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The importance of Flight 447's missing black boxes

Black box data can provide key clues to how the crash happened, information that's vital for future airline safety and design.

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The French nuclear-powered submarine Emeraude is seen in this photo released by the French Defense Ministry on June 10. The Emeraude has advanced sonar equipment and is involved in the search for the black boxes from Air France flight 447.

Marine Nationale/ECPAD/Reuters/File

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If the flight data recorders from Air France Flight 447 are never recovered – as seems increasingly possible – their absence will make it difficult to figure out what caused the accident and to apply any lessons for improving future air safety, say some aviation analysts.

The so-called black boxes, which are actually bright orange, contain recording equipment that hold keys to understanding what happened in the last minutes aboard the Airbus 330-200 aircraft before it apparently broke up over the Atlantic Ocean June 1.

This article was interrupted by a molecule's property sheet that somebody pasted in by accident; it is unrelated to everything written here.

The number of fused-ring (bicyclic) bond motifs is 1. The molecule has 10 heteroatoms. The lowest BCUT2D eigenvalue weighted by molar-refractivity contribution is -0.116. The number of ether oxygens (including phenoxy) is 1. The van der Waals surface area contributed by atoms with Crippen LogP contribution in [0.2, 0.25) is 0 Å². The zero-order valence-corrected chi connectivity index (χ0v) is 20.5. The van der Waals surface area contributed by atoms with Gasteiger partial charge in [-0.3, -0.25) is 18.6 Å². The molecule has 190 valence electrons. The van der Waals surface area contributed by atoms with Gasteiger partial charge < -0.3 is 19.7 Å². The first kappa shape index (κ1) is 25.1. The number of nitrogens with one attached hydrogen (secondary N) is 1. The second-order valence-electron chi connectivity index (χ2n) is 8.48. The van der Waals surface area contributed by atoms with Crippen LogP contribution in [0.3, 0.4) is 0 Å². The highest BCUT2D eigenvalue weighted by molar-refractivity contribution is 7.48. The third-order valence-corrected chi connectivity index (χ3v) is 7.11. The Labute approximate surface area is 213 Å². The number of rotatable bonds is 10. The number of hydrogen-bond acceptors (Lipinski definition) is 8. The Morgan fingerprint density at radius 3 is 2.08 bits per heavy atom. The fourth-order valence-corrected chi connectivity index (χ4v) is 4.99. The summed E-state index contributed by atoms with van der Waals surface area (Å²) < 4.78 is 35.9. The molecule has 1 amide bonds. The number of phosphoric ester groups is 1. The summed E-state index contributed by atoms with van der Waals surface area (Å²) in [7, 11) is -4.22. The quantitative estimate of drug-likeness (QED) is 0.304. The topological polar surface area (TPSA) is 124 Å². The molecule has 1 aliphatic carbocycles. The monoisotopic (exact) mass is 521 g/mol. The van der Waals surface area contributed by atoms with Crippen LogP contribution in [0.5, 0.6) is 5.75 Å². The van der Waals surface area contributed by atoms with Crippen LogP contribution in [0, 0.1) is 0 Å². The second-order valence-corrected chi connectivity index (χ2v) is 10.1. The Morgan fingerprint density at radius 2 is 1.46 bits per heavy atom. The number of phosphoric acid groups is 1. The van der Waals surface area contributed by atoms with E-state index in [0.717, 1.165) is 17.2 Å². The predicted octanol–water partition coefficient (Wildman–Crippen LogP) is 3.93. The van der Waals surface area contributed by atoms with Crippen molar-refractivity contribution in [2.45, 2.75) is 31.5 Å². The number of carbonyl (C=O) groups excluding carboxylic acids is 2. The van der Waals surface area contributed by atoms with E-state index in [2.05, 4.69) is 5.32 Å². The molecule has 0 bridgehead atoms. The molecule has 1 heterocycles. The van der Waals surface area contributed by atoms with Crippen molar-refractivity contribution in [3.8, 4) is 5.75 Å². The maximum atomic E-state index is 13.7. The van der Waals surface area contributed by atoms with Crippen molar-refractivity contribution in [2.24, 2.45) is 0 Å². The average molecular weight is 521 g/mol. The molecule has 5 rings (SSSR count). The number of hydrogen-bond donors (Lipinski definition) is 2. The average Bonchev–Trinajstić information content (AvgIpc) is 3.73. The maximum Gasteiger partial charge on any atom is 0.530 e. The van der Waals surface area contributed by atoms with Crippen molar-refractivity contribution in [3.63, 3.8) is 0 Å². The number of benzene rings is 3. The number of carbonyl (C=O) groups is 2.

The Airbus was on a routine flight from Rio de Janeiro to Paris with 228 people aboard. There were no survivors. The flight captain and the steward were among the 50 bodies recovered so far, according to Air France.

Black box data include recordings of the pilots' last words in the cockpit, as well as a computerized record of how key parts of the plane were functioning. Combined with physical information gleaned from the wreckage, the data help investigators piece together what happened – and, from that, to recommend changes either to aircraft design or pilot training to improve future aviation safety.

Without that data or more recovered wreckage, aviation analysts say, there's little to go on other than speculation.

"That would probably cast a cloud over a number of things that conceivably could be cleared up with greater information and physical evidence – which may be unfair," says Robert Mann, president of R.W. Mann & Co., an aviation consulting firm in Port Washington, N.Y.

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